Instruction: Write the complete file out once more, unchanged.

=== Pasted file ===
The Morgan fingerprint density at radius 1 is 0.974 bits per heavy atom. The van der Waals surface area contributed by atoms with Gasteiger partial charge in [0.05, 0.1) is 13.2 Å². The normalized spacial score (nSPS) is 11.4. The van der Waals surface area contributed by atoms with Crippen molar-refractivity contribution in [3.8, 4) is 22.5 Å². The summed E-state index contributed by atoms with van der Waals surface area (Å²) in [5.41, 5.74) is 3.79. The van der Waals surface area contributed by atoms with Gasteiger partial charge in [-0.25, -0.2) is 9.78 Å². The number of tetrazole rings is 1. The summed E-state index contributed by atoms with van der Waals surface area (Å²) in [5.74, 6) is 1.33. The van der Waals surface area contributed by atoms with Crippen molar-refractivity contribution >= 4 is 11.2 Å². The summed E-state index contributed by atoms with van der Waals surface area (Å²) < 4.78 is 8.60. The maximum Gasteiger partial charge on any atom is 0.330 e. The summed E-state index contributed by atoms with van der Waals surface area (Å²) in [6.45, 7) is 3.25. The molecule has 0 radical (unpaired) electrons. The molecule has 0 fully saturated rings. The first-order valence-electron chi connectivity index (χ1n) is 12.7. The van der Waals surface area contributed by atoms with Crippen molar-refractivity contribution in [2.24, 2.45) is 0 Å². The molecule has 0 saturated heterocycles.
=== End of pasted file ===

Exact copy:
The Morgan fingerprint density at radius 1 is 0.974 bits per heavy atom. The van der Waals surface area contributed by atoms with Gasteiger partial charge in [0.05, 0.1) is 13.2 Å². The normalized spacial score (nSPS) is 11.4. The van der Waals surface area contributed by atoms with Crippen molar-refractivity contribution in [3.8, 4) is 22.5 Å². The summed E-state index contributed by atoms with van der Waals surface area (Å²) in [5.41, 5.74) is 3.79. The van der Waals surface area contributed by atoms with Gasteiger partial charge in [-0.25, -0.2) is 9.78 Å². The number of tetrazole rings is 1. The summed E-state index contributed by atoms with van der Waals surface area (Å²) in [5.74, 6) is 1.33. The van der Waals surface area contributed by atoms with Crippen molar-refractivity contribution >= 4 is 11.2 Å². The summed E-state index contributed by atoms with van der Waals surface area (Å²) < 4.78 is 8.60. The maximum Gasteiger partial charge on any atom is 0.330 e. The summed E-state index contributed by atoms with van der Waals surface area (Å²) in [6.45, 7) is 3.25. The molecule has 0 radical (unpaired) electrons. The molecule has 0 fully saturated rings. The first-order valence-electron chi connectivity index (χ1n) is 12.7. The van der Waals surface area contributed by atoms with Crippen molar-refractivity contribution in [2.24, 2.45) is 0 Å². The molecule has 0 saturated heterocycles.